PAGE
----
Also, he's got a book (written "with" Stephanie Katz). And a movie in pre-production. And on his website you can book him for appearances. 

At the top of the website is the quote "No American should be forced to choose between their faith and the job they love," but I guess Americans should be willing to dump the job if they've got a better shot at fame and fortune. 

What a testimony!

If I seem to be mocking Kennedy's faith, it's only because he's made a mockery out of mine. I realize this is low-hanging obvious fruit, but I'm going to pull out Matthew 6:5 here--this is Jesus, giving instructions about praying

“And when you pray, do not be like the hypocrites, for they love to pray standing in the synagogues and on the street corners to be seen by others. Truly I tell you, they have received their reward in full."

Then a few verses later he lays out The Lord's Prayer. Nowhere in scripture have I ever read, "When you pray, make it a big public circus that is all about you. Also, if you can exert any authority you have to coerce others into praying, that would be cool, too."

Schools are absolutely loaded with teachers who are people of faith and who manage to do their jobs and keep their faith and avoid pushing it on young humans in their charge, and they do all three things at the same time. Kennedy's showboating and the attendant SCOTUS flubbery simply encourages those teachers who can't stay away from the coercion part to go ahead and put religion where it doesn't belong.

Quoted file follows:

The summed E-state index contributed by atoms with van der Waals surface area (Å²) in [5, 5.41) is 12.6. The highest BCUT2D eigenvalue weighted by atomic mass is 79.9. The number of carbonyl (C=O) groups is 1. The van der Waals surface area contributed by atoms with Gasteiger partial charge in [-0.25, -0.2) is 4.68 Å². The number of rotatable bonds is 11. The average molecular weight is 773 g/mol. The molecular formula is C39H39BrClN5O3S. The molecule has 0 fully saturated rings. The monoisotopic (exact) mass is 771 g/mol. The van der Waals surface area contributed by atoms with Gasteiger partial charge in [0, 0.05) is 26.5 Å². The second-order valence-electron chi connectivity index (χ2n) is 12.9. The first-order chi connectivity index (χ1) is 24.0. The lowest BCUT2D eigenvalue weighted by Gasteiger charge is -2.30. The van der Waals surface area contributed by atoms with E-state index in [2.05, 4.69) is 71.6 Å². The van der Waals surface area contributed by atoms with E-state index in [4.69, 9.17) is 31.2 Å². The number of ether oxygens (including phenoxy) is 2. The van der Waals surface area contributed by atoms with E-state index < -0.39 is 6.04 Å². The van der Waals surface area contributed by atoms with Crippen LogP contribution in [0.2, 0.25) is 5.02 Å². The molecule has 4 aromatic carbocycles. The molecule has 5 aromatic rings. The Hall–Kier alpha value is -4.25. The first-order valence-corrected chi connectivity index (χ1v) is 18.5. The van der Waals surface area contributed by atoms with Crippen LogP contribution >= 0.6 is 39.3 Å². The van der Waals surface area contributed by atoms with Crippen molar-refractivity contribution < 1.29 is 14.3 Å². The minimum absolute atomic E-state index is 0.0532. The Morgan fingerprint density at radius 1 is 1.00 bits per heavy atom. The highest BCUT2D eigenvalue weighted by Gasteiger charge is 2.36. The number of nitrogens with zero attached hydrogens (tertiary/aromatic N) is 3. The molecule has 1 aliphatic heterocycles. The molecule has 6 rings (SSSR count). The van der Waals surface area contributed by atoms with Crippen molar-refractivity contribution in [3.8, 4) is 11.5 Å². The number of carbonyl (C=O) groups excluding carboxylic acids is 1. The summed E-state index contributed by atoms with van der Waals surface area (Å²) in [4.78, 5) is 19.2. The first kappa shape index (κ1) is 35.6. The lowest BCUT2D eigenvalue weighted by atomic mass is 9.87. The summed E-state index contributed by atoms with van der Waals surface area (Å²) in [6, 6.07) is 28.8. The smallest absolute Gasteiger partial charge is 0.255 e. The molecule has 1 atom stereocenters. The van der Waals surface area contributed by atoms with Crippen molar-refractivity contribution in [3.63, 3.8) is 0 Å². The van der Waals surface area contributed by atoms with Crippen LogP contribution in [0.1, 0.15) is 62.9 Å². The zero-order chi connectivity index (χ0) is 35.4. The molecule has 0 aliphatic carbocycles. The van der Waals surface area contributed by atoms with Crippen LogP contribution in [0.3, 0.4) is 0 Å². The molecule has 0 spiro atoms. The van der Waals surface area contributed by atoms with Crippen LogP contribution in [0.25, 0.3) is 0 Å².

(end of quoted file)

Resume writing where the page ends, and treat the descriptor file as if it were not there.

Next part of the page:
Kennedy had a responsibility to his players. He failed at it when he used his position to promote his personal religion, and he failed at it again when he made the football team subordinate to his desire to be a big christianist celebrity. It is telling that no crowd rushed the field to join him in his performance; I expect that plenty of folks in Bremerton have long since figured out that Kennedy is filled with something other than the holy spirit. 

I have no way of knowing what kind of faith witness Kennedy thinks he's providing, but this is a lousy testimony, prideful and selfish and far more interested in politics than faith. It's one more reminder of that old saw-- when you mix religion and politics, you get politics. It's hard to imagine anyone looking at Kennedy's actions and thinking, "Yeah, I'm really feeling Christ's call now."